For the last couple of weeks any spare minutes of peace and quiet have been spent delighting in (the) Play Pen, a treat of a tome for those of us who love children’s book illustration. Written by Martin Salisbury, Reader in Illustration at the Cambridge School of Art, this book has helped me discover many new and inspirational illustrators from around the world including Istvan Schritter (from Argentina), Kristin Roskifte (from Norway) and Günter Mattei (from Austria).
One book inevitably leads to another, and thus I’ve now reservations at the library for many of the author/illustrators in Play Pen – hopefully I’ll be able to share more with you soon – but the first of my new discoveries to make it into our arms on the sofa for an afternoon of cosy book reading is Mabel’s Magical Garden By Paula Metcalf.
Mabel is proud of her garden full of beautiful flowers. Her friends also admire it and are thrilled one day when they discover flowers just like Mabel’s growing in their own garden. Mabel, however, is not at all pleased and accuses her friends of stealing her prize plants. To protect her flowers from theft Mabel builds a high wall around her garden. This not only prevents her friends from visiting, but it also stops the sun from reaching into the garden and soon her beloved flowers are wilting and dying.
One day Mabel peers over the top of her wall. How can it be that her friends’ flowers continue to flourish and spread? Suddenly a gust of wind blows up and with it a shower of flower seeds. Suddenly Mabel realises her friends have not stolen anything, but rather the seeds have spread on the wind. The friends make amends, together take down the wall and then sit down to enjoy the wonderful field of flowers spread out before them.
This story works for us on many levels with themes that leave plenty for talking and learning about, including friends falling out and making up, gardening, the science of what is needed for plants to grow, to say nothing of the wisdom (or otherwise) of shutting oneself off in a doomed attempt to avoid bad or difficult feelings. Although the story deals with some serious issues it never feels laboured or as if it were written to tell a moral (much as I enjoyed Oliver Jeffers’ The Heart and the Bottle which is also an allegory about trying to protect oneself, I feel Mabel’s Magical Garden does it in a way that is more accessible to younger children).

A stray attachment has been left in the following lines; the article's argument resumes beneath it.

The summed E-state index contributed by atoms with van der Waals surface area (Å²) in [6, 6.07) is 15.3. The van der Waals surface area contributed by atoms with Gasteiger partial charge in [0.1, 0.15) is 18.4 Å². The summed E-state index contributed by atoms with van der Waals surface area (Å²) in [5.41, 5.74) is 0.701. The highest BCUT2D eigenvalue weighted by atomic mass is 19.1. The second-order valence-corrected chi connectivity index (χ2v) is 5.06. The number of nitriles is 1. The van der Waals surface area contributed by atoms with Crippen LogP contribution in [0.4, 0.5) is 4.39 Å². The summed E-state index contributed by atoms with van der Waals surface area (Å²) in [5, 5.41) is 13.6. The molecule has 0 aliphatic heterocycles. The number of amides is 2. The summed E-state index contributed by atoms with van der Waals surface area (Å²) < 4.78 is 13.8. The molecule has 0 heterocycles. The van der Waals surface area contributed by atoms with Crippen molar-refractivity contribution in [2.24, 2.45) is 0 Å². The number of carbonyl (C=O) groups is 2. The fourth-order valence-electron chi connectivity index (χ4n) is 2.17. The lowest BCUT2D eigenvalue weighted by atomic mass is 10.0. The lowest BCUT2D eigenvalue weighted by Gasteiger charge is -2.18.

The illustrations are a big hit with my girls – slightly soft focussed, exuding warmth and gentleness. If you’d like to see more take a look at the examples on her webpage, although unfortunately those that come from Mabel’s Magical Garden are not clearly labelled as such.
Inspired by Mabel’s Magical Garden we spent an afternoon collecting as many different seeds as we could from our garden, and a nearby park (think conkers, acorns etc).
Some seeds were immediately used up in “Seed Soup”…
…but other made it inside to be turned into seed bombs. A seed bomb “is designed to enable seeds to be sown in a hard to reach place and in locations where a gardener is unable to spend long preparing the ground for conventional sowing“. They are a favoured weapon of guerrilla gardeners – people interested in turning neglected public spaces into green oases of bounty and beauty.
There are many different ways to make seed bombs, but given the resources we had at our disposal here’s how we did it:
We used strips of wafer paper (easily degradable) to create little pouches, by wetting the edge and folding one third over. The girls filled the pouches with a little soil and a selection of seeds before sealing the pouches by folding over the final third of the strip, using a little more water (or actually food colouring just to add a bit of brightness) to act as glue.
The matchboxes are what the girls had used to collect their smaller seeds in, and the cow just came along for the ride.
Armed with a box full of filled pouches ie seed bombs we went to wage war on a neglected open space nearby.
Whilst I’m not sure how successful our bombs will be (such a grassy location may not be the ideal germination ground), it was a wonderful way to get outside and revel in the space, the greenery and the fresh air – something I need a little nudge to do now that autumn days are drawing in and it’s cooler and wetter.
M ended up where she’s always happiest – at the top of a tree! (And yes, that’s a second tooth she’s lost 🙂 )
Mabel’s Magical Garden: ** (2 stars)
Songs we’ve been enjoying include:
Apart from guerilla gardening and making seed bombs other activities which would pair well with this book include:
Do you have a favourite picture book about seeds? Who’s the most recent discovery you’ve made when it comes to new illustrators?